This has clearly given Varma the opportunity to make its own decisions on strategy and style allocation. It has been an interesting learning curve - and Varma has made some courageously big calls.

Credit stands out. It was quite a significant theme in Varma's core fixed-income portfolio, and it carried through into the hedge funds. Matilainen says that a significant research programme in distressed funds was under way as early as 2006, as Varma's macro view started to flash warning lights over the straining credit bubble. He started to implement small positions through the latter part of 2007, as the credit crunch began to unfold, before pulling the trigger in earnest after the collapse of Bear Stearns in spring of 2008. A raft of allocations included a number of funds from Golden Tree Asset Management and real estate debt specialist H/2 Capital Partners.

With hindsight, of course, this was the proverbial falling knife. "That was a classic timing mistake, unfortunately," Matilainen concedes. It meant that 2008 was Varma's only calendar-year underperformance against the broader hedge fund industry.

But that should take nothing away from the fact that this was exactly the right strategic call, implemented with impressively gutsy conviction. Moreover, there can be no doubt that the quality of Varma's manager selection should take credit for the porfolio's resilience through 2008, which left it still in the game to benefit from the supercharged performance of these distressed strategies through 2009.

Varma continued to build its positions through 2009 and into 2010, adding funds from Harbinger Capital, Newport Global Advisors, Cognis Capital, Bayview Capital, Element Capital and others. At the same time, similar positions in deep-value special situations and activist or ‘catalyst' strategies were being built up, including well-known names like Carlson Capital's Double Black Diamond and funds from Scout Capital and Ospraie Management.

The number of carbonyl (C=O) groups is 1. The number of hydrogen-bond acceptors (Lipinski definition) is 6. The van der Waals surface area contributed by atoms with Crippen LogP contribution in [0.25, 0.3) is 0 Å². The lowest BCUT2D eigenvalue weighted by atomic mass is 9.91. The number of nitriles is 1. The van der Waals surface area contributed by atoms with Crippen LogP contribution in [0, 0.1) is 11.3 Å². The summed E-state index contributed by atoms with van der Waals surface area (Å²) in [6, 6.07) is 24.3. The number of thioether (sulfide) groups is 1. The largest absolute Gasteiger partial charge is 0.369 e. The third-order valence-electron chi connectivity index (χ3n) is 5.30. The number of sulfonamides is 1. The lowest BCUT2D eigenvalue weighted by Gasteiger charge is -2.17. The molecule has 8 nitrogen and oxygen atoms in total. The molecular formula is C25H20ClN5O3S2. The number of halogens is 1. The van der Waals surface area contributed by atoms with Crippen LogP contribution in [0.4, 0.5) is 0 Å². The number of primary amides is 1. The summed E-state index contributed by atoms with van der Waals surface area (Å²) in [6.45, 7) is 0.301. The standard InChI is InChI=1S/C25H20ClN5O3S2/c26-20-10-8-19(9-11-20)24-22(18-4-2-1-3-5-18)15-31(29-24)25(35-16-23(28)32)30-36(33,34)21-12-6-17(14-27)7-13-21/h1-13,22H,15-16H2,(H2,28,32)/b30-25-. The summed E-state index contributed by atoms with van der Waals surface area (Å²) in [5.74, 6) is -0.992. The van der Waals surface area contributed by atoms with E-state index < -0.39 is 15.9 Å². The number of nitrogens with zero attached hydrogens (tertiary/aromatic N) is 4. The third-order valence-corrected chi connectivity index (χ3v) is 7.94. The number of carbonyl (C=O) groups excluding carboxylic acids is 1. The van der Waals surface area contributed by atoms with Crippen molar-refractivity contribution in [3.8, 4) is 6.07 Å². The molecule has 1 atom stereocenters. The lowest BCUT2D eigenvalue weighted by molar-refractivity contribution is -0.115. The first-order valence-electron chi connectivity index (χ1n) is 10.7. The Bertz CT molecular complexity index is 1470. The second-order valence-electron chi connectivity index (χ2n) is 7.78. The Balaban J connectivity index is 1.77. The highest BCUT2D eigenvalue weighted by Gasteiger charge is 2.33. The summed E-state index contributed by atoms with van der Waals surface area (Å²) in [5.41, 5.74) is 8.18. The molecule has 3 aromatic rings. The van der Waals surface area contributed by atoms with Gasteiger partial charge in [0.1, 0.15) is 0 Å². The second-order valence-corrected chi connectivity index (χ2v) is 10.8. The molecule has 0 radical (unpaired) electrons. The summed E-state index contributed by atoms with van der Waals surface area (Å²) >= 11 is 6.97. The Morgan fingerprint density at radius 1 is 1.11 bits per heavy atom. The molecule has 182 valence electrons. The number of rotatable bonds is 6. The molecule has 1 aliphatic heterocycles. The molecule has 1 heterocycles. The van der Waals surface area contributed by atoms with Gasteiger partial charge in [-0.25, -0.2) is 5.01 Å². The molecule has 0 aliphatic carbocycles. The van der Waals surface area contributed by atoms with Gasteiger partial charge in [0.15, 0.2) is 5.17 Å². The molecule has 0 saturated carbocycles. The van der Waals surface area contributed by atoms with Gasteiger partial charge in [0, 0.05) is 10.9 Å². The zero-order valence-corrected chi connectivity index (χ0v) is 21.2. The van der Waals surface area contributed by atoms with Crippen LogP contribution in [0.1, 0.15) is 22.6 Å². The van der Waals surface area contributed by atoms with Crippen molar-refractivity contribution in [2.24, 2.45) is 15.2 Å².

The broad hedge fund industry enjoyed a banner year in 2009 - but this big call meant that Varma's portfolio still outperformed the HFRX index by a factor of two. Even now, its four biggest non-fund of funds allocations are in these types of strategy.

"We have taken a lot of money out of distressed since 2009 because positive performance has been very impressive," says Matilainen. "But we have also made some rotations within the strategy: the opportunity in large-cap corporate distressed is over, but other pockets still offer good opportunities. There is still a lot of juice there and we are ready to allocate with really good managers."

Indeed, Varma might have had even more in these strategies were it not for constraints on the hedge fund portfolio's illiquidity. Like most Finnish pension insurance companies Varma offers credit lines to its corporate clients, and in the cash crunch of 2008 many took them up aggressively. Varma had to respond by building-up its own liquidity buffer, which in turn meant a decrease in its hedge fund allocation.

"We had to make some redemptions, which meant choosing those funds we would shut down altogether, as well as redeeming small amounts across the board," Matilainen explains. "This was not always about performance or what we thought about the quality of the strategy: because this was about re-building our liquidity, the liquidity on offer from the underlying funds was an important criterion for deciding which relationships we would retain."